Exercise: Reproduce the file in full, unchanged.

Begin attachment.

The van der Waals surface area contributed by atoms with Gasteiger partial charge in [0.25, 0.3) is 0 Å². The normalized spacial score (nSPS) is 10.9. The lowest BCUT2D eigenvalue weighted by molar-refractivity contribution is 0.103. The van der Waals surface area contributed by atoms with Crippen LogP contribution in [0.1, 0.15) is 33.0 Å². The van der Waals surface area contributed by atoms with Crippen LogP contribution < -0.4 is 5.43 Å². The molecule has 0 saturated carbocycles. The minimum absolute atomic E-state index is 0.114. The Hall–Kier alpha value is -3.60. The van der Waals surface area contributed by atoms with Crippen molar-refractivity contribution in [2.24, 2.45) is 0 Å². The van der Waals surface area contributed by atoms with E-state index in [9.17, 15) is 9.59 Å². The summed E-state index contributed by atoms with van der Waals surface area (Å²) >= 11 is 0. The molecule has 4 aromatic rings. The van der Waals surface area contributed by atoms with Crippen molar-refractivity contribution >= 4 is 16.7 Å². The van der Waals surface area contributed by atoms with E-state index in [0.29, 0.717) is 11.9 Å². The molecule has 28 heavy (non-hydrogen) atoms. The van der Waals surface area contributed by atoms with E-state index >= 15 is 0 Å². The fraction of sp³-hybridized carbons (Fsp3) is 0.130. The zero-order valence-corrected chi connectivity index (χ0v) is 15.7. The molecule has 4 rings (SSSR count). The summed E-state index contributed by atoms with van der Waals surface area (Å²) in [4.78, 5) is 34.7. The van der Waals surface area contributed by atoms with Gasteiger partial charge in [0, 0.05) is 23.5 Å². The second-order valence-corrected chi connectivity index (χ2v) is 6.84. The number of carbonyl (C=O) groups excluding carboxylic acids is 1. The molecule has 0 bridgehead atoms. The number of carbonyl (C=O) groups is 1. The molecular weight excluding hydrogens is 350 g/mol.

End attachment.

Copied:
The van der Waals surface area contributed by atoms with Gasteiger partial charge in [0.25, 0.3) is 0 Å². The normalized spacial score (nSPS) is 10.9. The lowest BCUT2D eigenvalue weighted by molar-refractivity contribution is 0.103. The van der Waals surface area contributed by atoms with Crippen LogP contribution in [0.1, 0.15) is 33.0 Å². The van der Waals surface area contributed by atoms with Crippen LogP contribution < -0.4 is 5.43 Å². The molecule has 0 saturated carbocycles. The minimum absolute atomic E-state index is 0.114. The Hall–Kier alpha value is -3.60. The van der Waals surface area contributed by atoms with Crippen molar-refractivity contribution in [2.24, 2.45) is 0 Å². The van der Waals surface area contributed by atoms with E-state index in [9.17, 15) is 9.59 Å². The summed E-state index contributed by atoms with van der Waals surface area (Å²) >= 11 is 0. The molecule has 4 aromatic rings. The van der Waals surface area contributed by atoms with Crippen molar-refractivity contribution >= 4 is 16.7 Å². The van der Waals surface area contributed by atoms with E-state index in [0.29, 0.717) is 11.9 Å². The molecule has 28 heavy (non-hydrogen) atoms. The van der Waals surface area contributed by atoms with E-state index >= 15 is 0 Å². The fraction of sp³-hybridized carbons (Fsp3) is 0.130. The zero-order valence-corrected chi connectivity index (χ0v) is 15.7. The molecule has 4 rings (SSSR count). The summed E-state index contributed by atoms with van der Waals surface area (Å²) in [4.78, 5) is 34.7. The van der Waals surface area contributed by atoms with Gasteiger partial charge in [0, 0.05) is 23.5 Å². The second-order valence-corrected chi connectivity index (χ2v) is 6.84. The number of carbonyl (C=O) groups excluding carboxylic acids is 1. The molecule has 0 bridgehead atoms. The number of carbonyl (C=O) groups is 1. The molecular weight excluding hydrogens is 350 g/mol.